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New Year, New Me: A Guide to Navigating the January Minefield

Author: Scott Richardson

Published date: 2018/01

Screen Shot 2018 01 17 At 13

Welcome to 2018, everyone!

No sooner are backsides nestled back into their familiar office chair domiciles before all thought of Christmas, New Year and any associated trips away or breaks are forgotten and it’s back to the grind. Gym memberships are compared, diets approved and critiqued, and eyes are set, avec blinkers, firmly towards the future and all the hard work and dedication that come with a new year and (therein) a new you.

Are we too harsh on ourselves, though? What has really changed since December except a few days of over-indulgence and a gentle reminder that family is great in small doses? Can we really expect a brand-new approach to life just because the clock ticked past 12am for the 366th time since the last time you said it was going to be “your year”?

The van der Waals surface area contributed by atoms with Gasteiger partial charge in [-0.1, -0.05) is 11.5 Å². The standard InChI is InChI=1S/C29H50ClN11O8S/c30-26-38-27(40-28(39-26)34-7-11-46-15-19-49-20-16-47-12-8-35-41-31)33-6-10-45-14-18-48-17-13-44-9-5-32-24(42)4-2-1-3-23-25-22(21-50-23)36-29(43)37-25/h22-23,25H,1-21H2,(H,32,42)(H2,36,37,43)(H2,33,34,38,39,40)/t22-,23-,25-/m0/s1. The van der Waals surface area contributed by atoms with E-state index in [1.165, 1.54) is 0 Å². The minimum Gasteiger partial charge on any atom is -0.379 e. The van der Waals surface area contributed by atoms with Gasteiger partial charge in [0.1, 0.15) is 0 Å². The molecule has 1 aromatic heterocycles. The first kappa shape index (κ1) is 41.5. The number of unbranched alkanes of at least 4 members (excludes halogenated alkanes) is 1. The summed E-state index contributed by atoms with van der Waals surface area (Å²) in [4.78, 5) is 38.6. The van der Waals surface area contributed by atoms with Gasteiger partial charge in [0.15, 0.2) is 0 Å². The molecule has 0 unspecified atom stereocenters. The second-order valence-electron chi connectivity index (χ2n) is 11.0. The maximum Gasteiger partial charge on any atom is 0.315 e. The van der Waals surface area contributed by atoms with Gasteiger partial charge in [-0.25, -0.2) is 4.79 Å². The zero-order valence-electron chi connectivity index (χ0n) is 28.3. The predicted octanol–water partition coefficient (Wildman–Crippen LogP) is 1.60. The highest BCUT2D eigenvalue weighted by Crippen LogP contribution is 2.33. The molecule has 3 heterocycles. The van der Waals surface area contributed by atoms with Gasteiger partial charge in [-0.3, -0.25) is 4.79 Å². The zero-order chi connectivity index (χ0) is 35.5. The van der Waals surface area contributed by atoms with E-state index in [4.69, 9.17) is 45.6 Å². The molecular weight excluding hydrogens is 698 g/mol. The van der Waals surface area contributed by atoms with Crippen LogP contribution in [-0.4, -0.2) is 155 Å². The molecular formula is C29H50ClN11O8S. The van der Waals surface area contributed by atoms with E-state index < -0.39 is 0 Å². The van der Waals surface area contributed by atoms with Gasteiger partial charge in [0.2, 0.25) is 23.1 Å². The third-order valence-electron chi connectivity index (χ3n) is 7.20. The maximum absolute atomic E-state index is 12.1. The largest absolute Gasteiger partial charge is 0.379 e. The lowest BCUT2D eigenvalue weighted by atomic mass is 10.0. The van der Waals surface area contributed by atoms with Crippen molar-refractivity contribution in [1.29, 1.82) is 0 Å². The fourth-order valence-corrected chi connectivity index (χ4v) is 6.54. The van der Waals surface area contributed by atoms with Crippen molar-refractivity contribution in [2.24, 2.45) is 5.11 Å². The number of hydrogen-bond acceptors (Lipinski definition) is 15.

My answer would be; why not? In a life full of bookends, what better time to prop up your most recent collection of tomes and memoirs and start a new shelf?

January is full of advice-columns offering everything from the latest and greatest diet, exercise plans and reasons there has never been a better time to leave your job. No wonder everybody has these fantastical aspirations, everywhere you look there is someone else telling you how easy it is! In reality, they are just muddying the waters.

By all means set goals, set targets, have a dream. The trick is to look at the end goal and work out what it will take to get there. Use the January madness to take stock and break your year into manageable sections. In that way, when the dust settles and trial periods meander slowly to an end as motivation dwindles, you will be heading on an upwards curve, ready to get stuck into your first achievable goal.

Whether it’s a new lifestyle, a new waistline or a new career, ignore the noise. There is nothing to be gained by rushing blindly into any of these things and following the crowd. Use the help that is available and make a plan. Only then will you be in a position to look back next year and say: “That was a good year”